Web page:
The greater the roof slope the less solar radiation per square metre however to minimise the total impact the closer the roof is to flat the better.  At a slope of 22.5^ the penalty is in the order of 1% greater impact than flat on total solar radiation. At 50^ and 60^ roof slopes the penalties appear to be in the order of 10 & 20% for a building at 10^ North.

Eaves for shading have been included the parameters, Cell BR68 and thereby, are quite simple eaves width and eaves height, each can be set differently for each wall. If the eaves are "working" there will be differences in the individual columns U-X and Y-AB. For a quick glance I find it easiest just compare Columns BM and BN. A quick check for the effectiveness of the shade is to set the eaves width as 0 and Columns BM and BN row values match.

I have a brief investigation of eaves lengths for a 2.4 height :-

1.0 eaves reduces the radiation on the walls by 40%

2.0 eaves reduces the radiation on the walls by 56%

3.0 eaves reduces the radiation on the walls by 63%

This would explain the large porches in front of traditional pre-air conditioning houses in Australia and USA.

Rather than walls and eaves one may "check" a window and "overhead sun screen canopy". The Shadow Pole height may be adjusted to give an indication if the distance to the side of the window required.

The length of a shadow from a vertical pole, height set in CG71 is displayed for a further "reality" check on the shading.

Summing the radiation per square metre for the walls and roof is slightly meaningless but a staring point if the building is almost square. For accurate work areas need to be considered rather than individual square metres.

For the purposes of the spreadsheet it is assumed the walls / house stands alone and have/has no barriers or shade between them/it and the the Sun at all times. If there are barriers less Solar Radiation and so less air conditioning maybe required if in the Tropics so this may be a good thing. Especially if the barriers are trees and/or other vegetation.

To generate one's own table copy and paste special  B18 - J18 and B30 J30 into, say row 100 onwards to build tables for the location and times being considered.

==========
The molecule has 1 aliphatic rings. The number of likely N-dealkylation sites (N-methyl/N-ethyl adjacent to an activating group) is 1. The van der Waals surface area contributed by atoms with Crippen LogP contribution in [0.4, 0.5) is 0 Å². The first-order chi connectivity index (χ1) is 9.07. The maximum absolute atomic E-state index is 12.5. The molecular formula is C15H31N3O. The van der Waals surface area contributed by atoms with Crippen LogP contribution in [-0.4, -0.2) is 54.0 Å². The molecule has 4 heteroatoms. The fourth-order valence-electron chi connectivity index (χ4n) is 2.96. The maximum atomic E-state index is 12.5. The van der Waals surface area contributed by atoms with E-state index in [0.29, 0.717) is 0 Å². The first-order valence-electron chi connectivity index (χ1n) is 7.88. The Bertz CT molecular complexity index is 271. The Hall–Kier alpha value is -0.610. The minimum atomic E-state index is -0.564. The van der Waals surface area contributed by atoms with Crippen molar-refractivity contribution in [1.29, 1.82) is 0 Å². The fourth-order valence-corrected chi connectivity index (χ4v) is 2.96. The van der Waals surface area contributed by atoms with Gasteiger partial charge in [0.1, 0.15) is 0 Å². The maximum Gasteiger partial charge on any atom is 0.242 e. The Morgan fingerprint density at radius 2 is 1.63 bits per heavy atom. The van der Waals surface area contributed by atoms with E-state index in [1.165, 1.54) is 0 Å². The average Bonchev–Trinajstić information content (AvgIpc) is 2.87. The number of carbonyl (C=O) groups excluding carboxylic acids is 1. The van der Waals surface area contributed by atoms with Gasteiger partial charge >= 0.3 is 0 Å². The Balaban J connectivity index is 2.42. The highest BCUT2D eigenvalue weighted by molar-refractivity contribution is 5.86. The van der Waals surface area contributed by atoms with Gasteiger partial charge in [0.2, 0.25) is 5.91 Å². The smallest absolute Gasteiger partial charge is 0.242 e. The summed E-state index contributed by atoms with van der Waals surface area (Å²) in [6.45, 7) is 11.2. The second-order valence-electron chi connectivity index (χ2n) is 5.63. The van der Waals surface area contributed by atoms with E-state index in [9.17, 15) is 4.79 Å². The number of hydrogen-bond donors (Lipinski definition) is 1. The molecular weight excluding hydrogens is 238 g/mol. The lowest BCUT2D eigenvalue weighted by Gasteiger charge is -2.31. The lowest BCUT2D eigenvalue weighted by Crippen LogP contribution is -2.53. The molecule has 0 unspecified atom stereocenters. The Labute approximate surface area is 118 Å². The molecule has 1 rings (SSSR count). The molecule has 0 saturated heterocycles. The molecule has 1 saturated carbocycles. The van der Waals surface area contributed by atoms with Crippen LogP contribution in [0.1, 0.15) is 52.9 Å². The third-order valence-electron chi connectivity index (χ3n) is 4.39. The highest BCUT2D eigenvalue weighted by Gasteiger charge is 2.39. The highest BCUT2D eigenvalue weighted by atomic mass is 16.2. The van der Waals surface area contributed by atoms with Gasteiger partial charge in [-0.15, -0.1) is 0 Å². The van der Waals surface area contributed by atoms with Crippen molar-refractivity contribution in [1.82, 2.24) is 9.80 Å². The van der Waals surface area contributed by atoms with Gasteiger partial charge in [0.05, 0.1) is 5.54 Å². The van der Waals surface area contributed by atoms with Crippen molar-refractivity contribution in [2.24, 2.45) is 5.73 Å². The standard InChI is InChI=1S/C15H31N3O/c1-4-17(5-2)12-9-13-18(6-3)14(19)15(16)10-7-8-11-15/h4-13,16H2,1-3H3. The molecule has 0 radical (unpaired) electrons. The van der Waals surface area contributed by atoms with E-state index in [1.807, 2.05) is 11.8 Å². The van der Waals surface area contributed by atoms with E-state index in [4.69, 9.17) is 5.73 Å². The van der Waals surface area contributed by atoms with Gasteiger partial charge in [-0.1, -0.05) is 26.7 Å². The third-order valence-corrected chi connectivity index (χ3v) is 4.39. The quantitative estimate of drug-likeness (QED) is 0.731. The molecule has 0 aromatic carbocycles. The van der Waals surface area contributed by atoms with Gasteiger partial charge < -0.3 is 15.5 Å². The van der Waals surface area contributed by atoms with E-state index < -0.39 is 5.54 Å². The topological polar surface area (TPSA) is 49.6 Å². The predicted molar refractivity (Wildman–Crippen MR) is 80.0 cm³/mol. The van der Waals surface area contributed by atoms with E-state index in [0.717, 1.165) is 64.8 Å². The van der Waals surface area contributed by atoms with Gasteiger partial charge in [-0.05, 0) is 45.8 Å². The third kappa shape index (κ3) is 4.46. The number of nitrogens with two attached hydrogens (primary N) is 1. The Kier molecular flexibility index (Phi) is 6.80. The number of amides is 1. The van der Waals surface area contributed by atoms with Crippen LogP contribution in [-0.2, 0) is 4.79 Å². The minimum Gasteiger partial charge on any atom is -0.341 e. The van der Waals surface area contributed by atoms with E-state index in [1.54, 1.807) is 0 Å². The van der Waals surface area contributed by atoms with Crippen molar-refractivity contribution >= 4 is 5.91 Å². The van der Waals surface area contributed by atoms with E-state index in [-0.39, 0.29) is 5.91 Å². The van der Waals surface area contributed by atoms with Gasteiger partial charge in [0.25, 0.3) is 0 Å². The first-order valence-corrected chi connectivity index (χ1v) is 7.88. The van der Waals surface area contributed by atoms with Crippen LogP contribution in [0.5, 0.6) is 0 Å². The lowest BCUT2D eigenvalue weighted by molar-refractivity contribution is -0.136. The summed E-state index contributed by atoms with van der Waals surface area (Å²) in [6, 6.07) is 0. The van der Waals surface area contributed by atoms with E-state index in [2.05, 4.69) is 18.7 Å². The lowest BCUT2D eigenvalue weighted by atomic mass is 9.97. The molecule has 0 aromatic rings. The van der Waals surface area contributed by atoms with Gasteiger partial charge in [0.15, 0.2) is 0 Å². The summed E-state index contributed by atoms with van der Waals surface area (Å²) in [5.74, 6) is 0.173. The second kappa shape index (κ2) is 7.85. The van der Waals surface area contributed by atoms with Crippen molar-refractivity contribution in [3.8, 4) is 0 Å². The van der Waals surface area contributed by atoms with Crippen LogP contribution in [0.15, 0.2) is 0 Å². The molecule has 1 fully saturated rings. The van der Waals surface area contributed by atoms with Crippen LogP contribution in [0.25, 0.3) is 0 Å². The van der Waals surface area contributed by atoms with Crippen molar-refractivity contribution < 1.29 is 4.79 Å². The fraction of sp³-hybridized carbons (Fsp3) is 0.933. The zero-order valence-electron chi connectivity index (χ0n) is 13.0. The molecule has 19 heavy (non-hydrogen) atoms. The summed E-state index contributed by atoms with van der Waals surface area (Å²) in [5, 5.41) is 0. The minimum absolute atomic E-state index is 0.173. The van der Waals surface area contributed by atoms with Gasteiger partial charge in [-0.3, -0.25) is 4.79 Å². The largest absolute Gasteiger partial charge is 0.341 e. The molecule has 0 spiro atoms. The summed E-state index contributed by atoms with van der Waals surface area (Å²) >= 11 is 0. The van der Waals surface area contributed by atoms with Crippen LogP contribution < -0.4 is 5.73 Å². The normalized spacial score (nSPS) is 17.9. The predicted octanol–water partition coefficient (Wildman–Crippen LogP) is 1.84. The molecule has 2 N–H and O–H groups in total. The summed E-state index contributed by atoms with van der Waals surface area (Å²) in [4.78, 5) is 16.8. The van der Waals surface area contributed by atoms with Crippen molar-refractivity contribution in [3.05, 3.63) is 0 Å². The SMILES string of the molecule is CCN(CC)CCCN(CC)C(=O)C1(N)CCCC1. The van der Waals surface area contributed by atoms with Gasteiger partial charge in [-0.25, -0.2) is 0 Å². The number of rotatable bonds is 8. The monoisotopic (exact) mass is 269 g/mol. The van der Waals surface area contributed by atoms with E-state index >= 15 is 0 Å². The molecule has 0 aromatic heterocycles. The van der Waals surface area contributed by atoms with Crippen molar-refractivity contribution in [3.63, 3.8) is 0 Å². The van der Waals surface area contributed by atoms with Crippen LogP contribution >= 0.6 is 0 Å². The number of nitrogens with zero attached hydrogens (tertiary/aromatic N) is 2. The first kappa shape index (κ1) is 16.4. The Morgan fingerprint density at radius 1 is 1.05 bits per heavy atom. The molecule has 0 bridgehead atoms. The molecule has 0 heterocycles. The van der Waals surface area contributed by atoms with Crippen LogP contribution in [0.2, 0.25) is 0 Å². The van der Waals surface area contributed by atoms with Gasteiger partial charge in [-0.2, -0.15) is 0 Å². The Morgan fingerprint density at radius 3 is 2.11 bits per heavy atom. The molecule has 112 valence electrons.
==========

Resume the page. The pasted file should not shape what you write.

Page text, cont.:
Treat the output as INFORMATION ONLY there are no guarantees, otherwise enjoy. The spreadsheet results may start one thinking on what route to pursue next. NOTE the limitations of the tab 01_NOAA NOAA calculations.

The spreadsheet tends to confirm that most air con will be required when the Sun is in the South at the begining and end of the years. There are houses screening our house to the East and North so we are protected to some extent from when the Sun is in the North of 10^ North.

Update 09-Feb-2017

Link to Solar_Position_Algorithm_SPA_10.ods ODS Calc icon  [17312kb] approx. = 17Mb approx.  Solar Position Algorithm Spreadsheet. There are 1350+ rows and 430+ columns and most cells are active – it takes time, 10-20 seconds, to enter data in the cells while the sheet is being re-calculated.

The spreadsheet bears heavily on the .PDF of the steps for the Solar Position Algorithm. One or more adjacent cells in a row cover an equation in the PDF. There are links to the SPA web site and others in the spreadsheet.

There are two tabs as supplied 01_Calc and 02_InOutput.

01_Calc should NOT normally be changed. Each row of 01_Calc calculates the Solar Position for the matching row on 02_InOutput. The top rows, 1-10+, of 01_Calc have the “constants” for the algoritm. Normally one should not require to view 01_Calc. 01_Calc can be viewed to compare the results with those parameters on the SPA PDF file

On tab 02_InOutput

Rows 1 – 40 should not require changing.
Rows , 41 – 1001, sufficient for 24 hours at 1.5 minute intervals
Rows 1004 – 1016 “further data set for year, i.e. Solar Noon for each 21st.
Adjust Cell F1007 if using a leap year to keep all the days at 21st.
Rows 1017 – 1352 as supplied show 00:00 – 23:59 for 21-Dec-YYYY-1 to 21-Dec-YYYY.

As stated the surface directions are the Whole Circle Bearing (N=0 E=90 etc.) directions one is looking when one's back is to the surface.

The “roof” surface is the same as the walls but there is NO shading, set the slope to 90^ and the results will be the same as for un-shaded walls. The surface outputs are watts per square metre.

Each roof slope can be varied as require if desired. As supplied the four roof surface slopes are “linked” in Cells V35, W35 … .

The wall shading can be varied for each surface although supplied linked as above, the relevant Cells BX35, BY35 …. and BX35, BY35 … .

A suggested procedure is shown in Cells S2 - AS20.
After experience is gained to speed up the spreadsheet rows could be deleted if not required.

The spreadsheet  was sufficient for my needs. It may prove to be a starting point for others. The spreadsheet my give some indication of the solar radiation on the human body so may be useful in other ways rather than just for solar panels and buildings.

Treat the output as INFORMATION ONLY there are no guarantees, otherwise enjoy. The spreadsheet results may start one thinking on what route to pursue next.